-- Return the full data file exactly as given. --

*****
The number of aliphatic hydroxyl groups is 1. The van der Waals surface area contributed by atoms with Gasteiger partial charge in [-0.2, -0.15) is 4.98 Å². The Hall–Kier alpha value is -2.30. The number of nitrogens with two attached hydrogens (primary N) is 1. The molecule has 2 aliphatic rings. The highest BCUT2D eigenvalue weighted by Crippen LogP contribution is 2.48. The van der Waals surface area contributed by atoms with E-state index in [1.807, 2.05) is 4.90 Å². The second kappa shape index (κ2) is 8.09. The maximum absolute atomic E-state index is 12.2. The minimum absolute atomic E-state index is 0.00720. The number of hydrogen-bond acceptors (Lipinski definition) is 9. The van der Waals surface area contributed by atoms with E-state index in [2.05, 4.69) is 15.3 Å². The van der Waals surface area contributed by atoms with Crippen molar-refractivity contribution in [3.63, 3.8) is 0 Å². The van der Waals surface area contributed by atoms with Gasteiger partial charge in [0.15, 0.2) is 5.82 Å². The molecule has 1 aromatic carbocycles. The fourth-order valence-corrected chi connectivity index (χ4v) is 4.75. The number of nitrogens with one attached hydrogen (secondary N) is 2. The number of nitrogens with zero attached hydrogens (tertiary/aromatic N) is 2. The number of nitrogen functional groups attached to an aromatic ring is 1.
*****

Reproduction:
The number of aliphatic hydroxyl groups is 1. The van der Waals surface area contributed by atoms with Gasteiger partial charge in [-0.2, -0.15) is 4.98 Å². The Hall–Kier alpha value is -2.30. The number of nitrogens with two attached hydrogens (primary N) is 1. The molecule has 2 aliphatic rings. The highest BCUT2D eigenvalue weighted by Crippen LogP contribution is 2.48. The van der Waals surface area contributed by atoms with E-state index in [1.807, 2.05) is 4.90 Å². The second kappa shape index (κ2) is 8.09. The maximum absolute atomic E-state index is 12.2. The minimum absolute atomic E-state index is 0.00720. The number of hydrogen-bond acceptors (Lipinski definition) is 9. The van der Waals surface area contributed by atoms with E-state index in [2.05, 4.69) is 15.3 Å². The van der Waals surface area contributed by atoms with Crippen molar-refractivity contribution in [3.63, 3.8) is 0 Å². The van der Waals surface area contributed by atoms with Gasteiger partial charge in [0.15, 0.2) is 5.82 Å². The molecule has 1 aromatic carbocycles. The fourth-order valence-corrected chi connectivity index (χ4v) is 4.75. The number of nitrogens with one attached hydrogen (secondary N) is 2. The number of nitrogens with zero attached hydrogens (tertiary/aromatic N) is 2. The number of nitrogen functional groups attached to an aromatic ring is 1.